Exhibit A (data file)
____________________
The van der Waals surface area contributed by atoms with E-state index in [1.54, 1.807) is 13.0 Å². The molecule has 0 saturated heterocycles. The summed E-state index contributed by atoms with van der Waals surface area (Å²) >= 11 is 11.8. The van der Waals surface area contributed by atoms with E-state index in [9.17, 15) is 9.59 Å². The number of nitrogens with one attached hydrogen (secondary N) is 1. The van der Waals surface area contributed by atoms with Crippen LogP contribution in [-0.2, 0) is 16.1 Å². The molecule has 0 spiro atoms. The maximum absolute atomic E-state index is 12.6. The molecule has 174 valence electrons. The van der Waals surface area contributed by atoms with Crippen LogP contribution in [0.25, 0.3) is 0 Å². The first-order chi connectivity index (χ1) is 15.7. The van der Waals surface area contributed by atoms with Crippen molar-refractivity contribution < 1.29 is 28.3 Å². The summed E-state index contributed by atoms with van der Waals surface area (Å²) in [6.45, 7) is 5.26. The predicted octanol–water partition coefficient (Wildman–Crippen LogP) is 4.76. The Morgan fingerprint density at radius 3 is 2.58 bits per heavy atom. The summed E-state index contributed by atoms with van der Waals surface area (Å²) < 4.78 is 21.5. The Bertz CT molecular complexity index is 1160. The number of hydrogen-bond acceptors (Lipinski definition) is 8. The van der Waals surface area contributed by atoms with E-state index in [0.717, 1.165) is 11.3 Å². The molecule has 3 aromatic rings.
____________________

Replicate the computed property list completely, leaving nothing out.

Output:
The van der Waals surface area contributed by atoms with E-state index in [1.54, 1.807) is 13.0 Å². The molecule has 0 saturated heterocycles. The summed E-state index contributed by atoms with van der Waals surface area (Å²) >= 11 is 11.8. The van der Waals surface area contributed by atoms with E-state index in [9.17, 15) is 9.59 Å². The number of nitrogens with one attached hydrogen (secondary N) is 1. The van der Waals surface area contributed by atoms with Crippen LogP contribution in [-0.2, 0) is 16.1 Å². The molecule has 0 spiro atoms. The maximum absolute atomic E-state index is 12.6. The molecule has 174 valence electrons. The van der Waals surface area contributed by atoms with Crippen LogP contribution in [0.25, 0.3) is 0 Å². The first-order chi connectivity index (χ1) is 15.7. The van der Waals surface area contributed by atoms with Crippen molar-refractivity contribution < 1.29 is 28.3 Å². The summed E-state index contributed by atoms with van der Waals surface area (Å²) in [6.45, 7) is 5.26. The predicted octanol–water partition coefficient (Wildman–Crippen LogP) is 4.76. The Morgan fingerprint density at radius 3 is 2.58 bits per heavy atom. The summed E-state index contributed by atoms with van der Waals surface area (Å²) < 4.78 is 21.5. The Bertz CT molecular complexity index is 1160. The number of hydrogen-bond acceptors (Lipinski definition) is 8. The van der Waals surface area contributed by atoms with E-state index in [0.717, 1.165) is 11.3 Å². The molecule has 3 aromatic rings.